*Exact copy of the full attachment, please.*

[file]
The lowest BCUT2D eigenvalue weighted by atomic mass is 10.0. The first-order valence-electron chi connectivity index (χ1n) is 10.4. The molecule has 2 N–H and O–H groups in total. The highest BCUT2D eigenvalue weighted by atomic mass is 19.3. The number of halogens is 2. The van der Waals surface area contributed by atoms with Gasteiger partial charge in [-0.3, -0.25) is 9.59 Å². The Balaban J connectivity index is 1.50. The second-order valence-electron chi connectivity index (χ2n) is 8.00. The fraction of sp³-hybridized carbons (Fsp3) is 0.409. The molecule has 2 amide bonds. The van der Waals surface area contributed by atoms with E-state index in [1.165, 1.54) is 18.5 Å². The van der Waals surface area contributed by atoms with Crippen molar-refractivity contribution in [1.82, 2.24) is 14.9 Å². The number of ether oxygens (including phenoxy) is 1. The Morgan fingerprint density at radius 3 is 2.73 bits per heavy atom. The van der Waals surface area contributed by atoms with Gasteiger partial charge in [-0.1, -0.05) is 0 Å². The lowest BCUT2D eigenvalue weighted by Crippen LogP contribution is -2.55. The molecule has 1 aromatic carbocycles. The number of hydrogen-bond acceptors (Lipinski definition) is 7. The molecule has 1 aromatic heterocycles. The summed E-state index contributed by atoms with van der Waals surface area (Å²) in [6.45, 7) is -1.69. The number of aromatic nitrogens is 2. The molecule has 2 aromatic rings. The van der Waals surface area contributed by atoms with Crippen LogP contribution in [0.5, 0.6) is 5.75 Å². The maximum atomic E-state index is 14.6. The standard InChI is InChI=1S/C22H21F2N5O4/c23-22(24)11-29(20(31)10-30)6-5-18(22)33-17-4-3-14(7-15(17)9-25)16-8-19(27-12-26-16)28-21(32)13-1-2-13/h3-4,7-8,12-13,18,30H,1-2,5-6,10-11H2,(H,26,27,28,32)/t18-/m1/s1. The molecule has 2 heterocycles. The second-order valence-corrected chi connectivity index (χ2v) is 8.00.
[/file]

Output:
The lowest BCUT2D eigenvalue weighted by atomic mass is 10.0. The first-order valence-electron chi connectivity index (χ1n) is 10.4. The molecule has 2 N–H and O–H groups in total. The highest BCUT2D eigenvalue weighted by atomic mass is 19.3. The number of halogens is 2. The van der Waals surface area contributed by atoms with Gasteiger partial charge in [-0.3, -0.25) is 9.59 Å². The Balaban J connectivity index is 1.50. The second-order valence-electron chi connectivity index (χ2n) is 8.00. The fraction of sp³-hybridized carbons (Fsp3) is 0.409. The molecule has 2 amide bonds. The van der Waals surface area contributed by atoms with E-state index in [1.165, 1.54) is 18.5 Å². The van der Waals surface area contributed by atoms with Crippen molar-refractivity contribution in [1.82, 2.24) is 14.9 Å². The number of ether oxygens (including phenoxy) is 1. The Morgan fingerprint density at radius 3 is 2.73 bits per heavy atom. The van der Waals surface area contributed by atoms with Gasteiger partial charge in [-0.1, -0.05) is 0 Å². The lowest BCUT2D eigenvalue weighted by Crippen LogP contribution is -2.55. The molecule has 1 aromatic carbocycles. The number of hydrogen-bond acceptors (Lipinski definition) is 7. The molecule has 1 aromatic heterocycles. The summed E-state index contributed by atoms with van der Waals surface area (Å²) in [6.45, 7) is -1.69. The number of aromatic nitrogens is 2. The molecule has 2 aromatic rings. The van der Waals surface area contributed by atoms with Crippen LogP contribution in [0.5, 0.6) is 5.75 Å². The maximum atomic E-state index is 14.6. The standard InChI is InChI=1S/C22H21F2N5O4/c23-22(24)11-29(20(31)10-30)6-5-18(22)33-17-4-3-14(7-15(17)9-25)16-8-19(27-12-26-16)28-21(32)13-1-2-13/h3-4,7-8,12-13,18,30H,1-2,5-6,10-11H2,(H,26,27,28,32)/t18-/m1/s1. The molecule has 2 heterocycles. The second-order valence-corrected chi connectivity index (χ2v) is 8.00.